v = +3.55 m/s
Which makes perfect sense, as the total momentum must be zero, and the first cart (not pictured) is still moving merrily along the frictionless surface to the left at -3.55 m/s, and the carts have the same mass.
Back to problem 1
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2. Priscilla (65.4 Kg) is at rest on the first of two 82.0 Kg carts which are also at rest on a frictionless level surface. She jumps from the first cart to the second, and then to the ground.  Following this maneuver, the first cart has a velocity of -1.45 m/s, and the second a velocity of 2.26 m/s.
A. What was her velocity between the first and second cart?
B. What was her velocity between the second cart and the ground?
C. What would have been the velocity of her and the second cart if she had remained on the second cart instead of jumping off?
D. If her interaction with the first cart took 2.6 seconds, what force did she exert on it?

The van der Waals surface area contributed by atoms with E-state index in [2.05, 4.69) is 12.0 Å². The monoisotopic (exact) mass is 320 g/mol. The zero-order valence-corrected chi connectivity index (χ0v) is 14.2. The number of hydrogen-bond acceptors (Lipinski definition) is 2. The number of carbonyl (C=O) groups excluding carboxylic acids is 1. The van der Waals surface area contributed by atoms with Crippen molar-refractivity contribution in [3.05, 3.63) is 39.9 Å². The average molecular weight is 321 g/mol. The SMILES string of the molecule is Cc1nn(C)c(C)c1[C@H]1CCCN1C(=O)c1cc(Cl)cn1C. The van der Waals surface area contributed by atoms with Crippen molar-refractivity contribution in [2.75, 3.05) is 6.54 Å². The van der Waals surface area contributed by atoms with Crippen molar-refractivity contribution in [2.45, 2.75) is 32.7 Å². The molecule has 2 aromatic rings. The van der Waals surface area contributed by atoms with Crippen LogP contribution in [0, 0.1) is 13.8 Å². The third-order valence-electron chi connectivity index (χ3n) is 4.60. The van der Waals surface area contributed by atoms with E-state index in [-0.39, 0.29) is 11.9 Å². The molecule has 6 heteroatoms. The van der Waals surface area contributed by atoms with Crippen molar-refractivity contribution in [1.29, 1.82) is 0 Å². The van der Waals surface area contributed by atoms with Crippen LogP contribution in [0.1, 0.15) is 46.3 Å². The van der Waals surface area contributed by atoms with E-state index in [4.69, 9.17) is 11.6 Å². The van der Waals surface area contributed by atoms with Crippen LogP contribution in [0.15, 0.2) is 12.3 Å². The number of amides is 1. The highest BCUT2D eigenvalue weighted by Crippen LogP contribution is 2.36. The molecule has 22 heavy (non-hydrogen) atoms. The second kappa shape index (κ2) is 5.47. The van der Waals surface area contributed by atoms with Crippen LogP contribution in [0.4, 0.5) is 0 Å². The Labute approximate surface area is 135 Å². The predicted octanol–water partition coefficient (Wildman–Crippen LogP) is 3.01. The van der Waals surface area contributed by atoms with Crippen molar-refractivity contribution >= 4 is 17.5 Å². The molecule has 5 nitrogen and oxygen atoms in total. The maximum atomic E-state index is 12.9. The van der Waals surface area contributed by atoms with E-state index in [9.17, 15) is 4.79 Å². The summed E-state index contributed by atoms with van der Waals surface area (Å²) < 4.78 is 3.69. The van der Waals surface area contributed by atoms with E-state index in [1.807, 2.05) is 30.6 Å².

E. What would have been the velocity of the second cart if she was motionless after leaving it? 
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Here is a cartoon of what happens.  The total momentum of the system is zero in every frame, as everything is at rest in the first frame.

Frame 1 Frame 2 Frame 3 Frame 4  Director's Cut

A. What was her velocity between the first and second cart?
Compare the first frame to the second.  In the first frame the net momentum is zero as nothing is moving.  In the second frame, the first cart (leftmost one) is moving to the left  already at -1.45 m/s, and  Priscilla is moving presumably to the right with an unknown velocity:

(Momentum is Zero)           0 + 0     =  (82.0 kg)(-1.45 m/s) + (65.4 kg)v + 0

v = 1.82 m/s
Go back to problem 2

B. What was her velocity between the second cart and the ground?